LINKEDINCOMMENTMORE

Kansas City, Mo. — Wide receiver Jason Avant arrived in Kansas City a few days ago, a midseason signing by the Chiefs. He was leaving his hotel Tuesday when a woman mustered up the courage to approach him.

She didn’t want to welcome him to the team. Or wish him luck on Sunday.

“She said, ‘My grandson came downstairs crying, saying Eric Berry may have cancer,’” Avant recalled quietly. “For him to have that kind of impact on someone is impressive.”

It was a common reaction to the news Monday that Berry, one of the franchise’s most popular players, was found to have a mass in his chest that doctors believe could be lymphoma. The veteran safety spent Tuesday consulting with specialists at Emory University in Atlanta, near his hometown of Fairburn, in the hopes of establishing a definitive diagnosis.

Only then can the former first-round pick begin tackling what is certain to be his toughest opponent.

“I’ve played against Eric; I’ve had a few brief conversations with him,” said Avant (Michigan). “But everyone I know says he’s one of the humblest people you’ll meet in your life.”

Berry began to complain of pain in his chest during last Thursday night’s loss in Oakland, and the pain persisted when he showed up to the Kansas City practice facility the following day. He underwent tests, and the mass was discovered last Friday night. He informed his teammates Monday before departing for Atlanta.

The rest of the Chiefs were left to prepare for a critical AFC West showdown against the Broncos on Sunday night without one of the central figures in their defense, a former All-Pro who in just a few short years has established himself as one of the NFL’s best safeties.

“Everyone around here, they’re dealing with it and coping with it, but your heart goes out for them,” said Avant, who was released by Carolina last week. “I’m feeling around my neck and everywhere else — if it can happen to a guy like that, it can happen to anybody.”

Indeed, Berry is considered one of the strongest players on the Chiefs, a guy built like granite who spends long hours in the weight room. He has become a model for younger players in the way he goes about his business, a big reason why he has received so much support.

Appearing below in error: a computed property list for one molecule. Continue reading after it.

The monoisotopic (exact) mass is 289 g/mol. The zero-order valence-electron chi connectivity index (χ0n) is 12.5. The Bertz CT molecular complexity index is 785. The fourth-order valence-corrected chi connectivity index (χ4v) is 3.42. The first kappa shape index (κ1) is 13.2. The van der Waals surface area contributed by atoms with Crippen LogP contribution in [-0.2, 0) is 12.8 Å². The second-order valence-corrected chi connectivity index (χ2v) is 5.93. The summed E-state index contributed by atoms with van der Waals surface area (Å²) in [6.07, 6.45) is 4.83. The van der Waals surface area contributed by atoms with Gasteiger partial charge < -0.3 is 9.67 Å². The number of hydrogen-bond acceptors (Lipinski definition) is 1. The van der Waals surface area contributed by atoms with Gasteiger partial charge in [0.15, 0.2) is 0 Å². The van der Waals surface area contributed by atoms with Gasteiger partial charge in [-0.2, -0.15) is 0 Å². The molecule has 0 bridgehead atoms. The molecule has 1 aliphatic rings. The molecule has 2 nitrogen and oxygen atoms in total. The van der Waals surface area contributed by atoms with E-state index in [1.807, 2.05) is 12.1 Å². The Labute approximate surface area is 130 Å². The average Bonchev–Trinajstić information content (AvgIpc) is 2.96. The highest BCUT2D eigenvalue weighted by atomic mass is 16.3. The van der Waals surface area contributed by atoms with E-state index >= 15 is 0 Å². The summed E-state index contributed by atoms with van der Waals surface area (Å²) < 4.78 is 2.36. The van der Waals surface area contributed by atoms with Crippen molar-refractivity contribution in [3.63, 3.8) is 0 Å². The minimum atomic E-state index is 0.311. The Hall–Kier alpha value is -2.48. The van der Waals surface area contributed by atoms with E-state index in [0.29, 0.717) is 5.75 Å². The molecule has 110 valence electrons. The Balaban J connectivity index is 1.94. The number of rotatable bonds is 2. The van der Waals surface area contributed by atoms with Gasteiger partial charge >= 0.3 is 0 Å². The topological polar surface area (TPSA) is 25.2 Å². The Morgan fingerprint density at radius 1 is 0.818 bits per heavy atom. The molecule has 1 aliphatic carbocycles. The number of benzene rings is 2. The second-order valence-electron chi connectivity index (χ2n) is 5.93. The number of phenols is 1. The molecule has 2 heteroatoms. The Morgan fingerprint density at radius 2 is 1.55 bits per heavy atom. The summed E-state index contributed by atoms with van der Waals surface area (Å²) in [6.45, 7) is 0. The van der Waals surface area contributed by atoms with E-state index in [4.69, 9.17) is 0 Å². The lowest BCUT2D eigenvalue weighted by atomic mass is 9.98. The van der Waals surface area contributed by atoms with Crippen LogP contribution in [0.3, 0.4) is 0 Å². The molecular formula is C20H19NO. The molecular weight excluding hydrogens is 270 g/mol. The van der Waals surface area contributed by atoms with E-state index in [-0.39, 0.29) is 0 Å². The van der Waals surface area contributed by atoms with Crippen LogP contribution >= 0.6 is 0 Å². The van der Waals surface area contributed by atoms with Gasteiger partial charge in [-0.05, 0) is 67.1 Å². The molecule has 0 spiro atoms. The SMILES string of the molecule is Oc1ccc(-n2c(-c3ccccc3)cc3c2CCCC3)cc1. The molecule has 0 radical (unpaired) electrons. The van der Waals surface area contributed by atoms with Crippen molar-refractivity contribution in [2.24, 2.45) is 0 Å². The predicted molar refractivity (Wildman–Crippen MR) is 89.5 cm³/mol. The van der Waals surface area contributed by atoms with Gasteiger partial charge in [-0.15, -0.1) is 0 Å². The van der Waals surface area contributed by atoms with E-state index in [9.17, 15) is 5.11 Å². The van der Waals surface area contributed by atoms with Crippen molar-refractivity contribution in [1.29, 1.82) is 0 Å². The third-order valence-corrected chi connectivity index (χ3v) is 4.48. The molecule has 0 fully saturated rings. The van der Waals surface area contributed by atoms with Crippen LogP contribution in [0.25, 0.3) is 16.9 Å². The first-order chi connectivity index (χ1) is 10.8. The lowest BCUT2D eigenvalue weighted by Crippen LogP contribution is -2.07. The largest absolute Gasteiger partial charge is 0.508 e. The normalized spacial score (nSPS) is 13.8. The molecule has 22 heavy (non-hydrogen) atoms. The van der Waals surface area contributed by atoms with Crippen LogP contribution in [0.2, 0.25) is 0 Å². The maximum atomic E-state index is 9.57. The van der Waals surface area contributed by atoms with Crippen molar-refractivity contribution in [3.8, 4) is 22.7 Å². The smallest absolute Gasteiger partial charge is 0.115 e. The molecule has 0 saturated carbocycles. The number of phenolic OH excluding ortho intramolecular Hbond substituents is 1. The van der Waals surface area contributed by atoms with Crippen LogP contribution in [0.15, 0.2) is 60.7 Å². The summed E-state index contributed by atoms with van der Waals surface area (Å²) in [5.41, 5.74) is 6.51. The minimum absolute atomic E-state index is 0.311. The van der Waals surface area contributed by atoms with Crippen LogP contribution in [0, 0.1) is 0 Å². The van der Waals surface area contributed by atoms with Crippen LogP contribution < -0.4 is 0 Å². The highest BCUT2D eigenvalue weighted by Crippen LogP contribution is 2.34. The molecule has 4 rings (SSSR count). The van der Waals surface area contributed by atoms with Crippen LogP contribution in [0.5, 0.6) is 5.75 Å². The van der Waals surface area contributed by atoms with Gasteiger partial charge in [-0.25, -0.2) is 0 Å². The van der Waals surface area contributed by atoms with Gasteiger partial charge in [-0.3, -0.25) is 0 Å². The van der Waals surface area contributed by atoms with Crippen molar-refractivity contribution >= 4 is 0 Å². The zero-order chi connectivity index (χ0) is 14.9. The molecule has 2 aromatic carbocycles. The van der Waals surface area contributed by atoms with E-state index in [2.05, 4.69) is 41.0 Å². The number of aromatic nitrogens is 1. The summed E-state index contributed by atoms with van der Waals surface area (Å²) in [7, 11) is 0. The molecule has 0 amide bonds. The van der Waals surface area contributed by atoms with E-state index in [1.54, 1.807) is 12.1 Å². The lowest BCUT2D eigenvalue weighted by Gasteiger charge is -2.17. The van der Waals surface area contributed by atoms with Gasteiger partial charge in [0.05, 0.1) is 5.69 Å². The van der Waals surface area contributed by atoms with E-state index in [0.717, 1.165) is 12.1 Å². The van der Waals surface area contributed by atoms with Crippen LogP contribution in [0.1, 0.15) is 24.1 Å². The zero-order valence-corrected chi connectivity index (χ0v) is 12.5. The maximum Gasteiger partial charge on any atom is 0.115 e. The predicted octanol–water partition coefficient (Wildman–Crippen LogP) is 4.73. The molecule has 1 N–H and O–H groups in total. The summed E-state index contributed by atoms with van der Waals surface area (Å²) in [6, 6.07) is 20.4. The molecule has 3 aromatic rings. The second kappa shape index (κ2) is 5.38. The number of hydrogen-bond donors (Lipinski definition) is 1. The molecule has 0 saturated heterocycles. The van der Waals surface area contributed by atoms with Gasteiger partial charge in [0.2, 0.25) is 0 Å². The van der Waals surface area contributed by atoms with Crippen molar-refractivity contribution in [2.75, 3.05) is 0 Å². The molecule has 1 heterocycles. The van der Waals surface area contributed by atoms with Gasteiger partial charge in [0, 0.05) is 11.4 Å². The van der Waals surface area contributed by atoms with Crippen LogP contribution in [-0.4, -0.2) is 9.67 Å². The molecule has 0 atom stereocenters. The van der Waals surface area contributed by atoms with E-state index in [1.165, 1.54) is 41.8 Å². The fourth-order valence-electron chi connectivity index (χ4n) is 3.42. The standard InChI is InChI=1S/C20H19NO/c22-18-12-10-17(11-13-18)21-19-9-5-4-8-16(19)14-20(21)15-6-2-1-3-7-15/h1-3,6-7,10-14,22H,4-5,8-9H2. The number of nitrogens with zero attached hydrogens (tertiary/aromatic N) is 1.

Berry is hardly the first professional athlete to be faced with the likelihood of lymphoma, and many have returned from the illness to resume their star-studded careers.

Perhaps the most famous is hockey great Mario Lemieux, who played five more seasons after he was diagnosed with Hodgkin’s disease. All-Star pitcher Jon Lester was diagnosed with anaplastic large cell lymphoma in 2006, then pitched the Red Sox to a World Series title the following year.

Phil Fulmer, who coached Berry at Tennessee, said the news of his illness was “shocking and concerning.”

But he said Berry’s close-knit family, including twin brothers who play for the Volunteers, and legions of fans he’s made over the years will help to support him.

The Chiefs placed Berry on the non-football injury list Monday, and a team spokesman said doctors at Emory hope to have more details on what Berry will face in the coming days.

Two poke fun at NFL

With the help of a cardboard cutout, Seahawks teammates Richard Sherman and Doug Baldwin took some digs at the NFL during a news conference Tuesday after the league issued a $100,000 fine to teammate Marshawn Lynch for not speaking to the media.

Baldwin hid behind a cutout of himself, with Sherman standing to the side of the podium as the pair bantered for about 21/2 minutes.

Sherman took only one question and after the pair referenced a number of personal sponsors — many of which are not NFL sponsors — walked off without speaking about Thursday’s game.

Hernandez trial delayed

A judge has agreed to delay the trial of former Patriots tight end Aaron Hernandez in the 2012 slaying of two Boston men.

His trial was scheduled to begin in May, but during a court hearing Tuesday, Hernandez’s lawyer cited a separate murder trial Hernandez faces in the 2013 killing of semi-professional football player Odin Lloyd.

Extra points

The Cardinals signed running back Michael Bush on Tuesday and released Kerwynn Williams.

... The Bengals put right tackle Andre Smith on injured reserve with a torn left triceps on Tuesday, ending his season.

... The Titans have placed center Brian Schwenke on injured reserve and released veteran linebacker Shaun Phillips. They replaced Schwenke with Eric Olsen.

LINKEDINCOMMENTMORE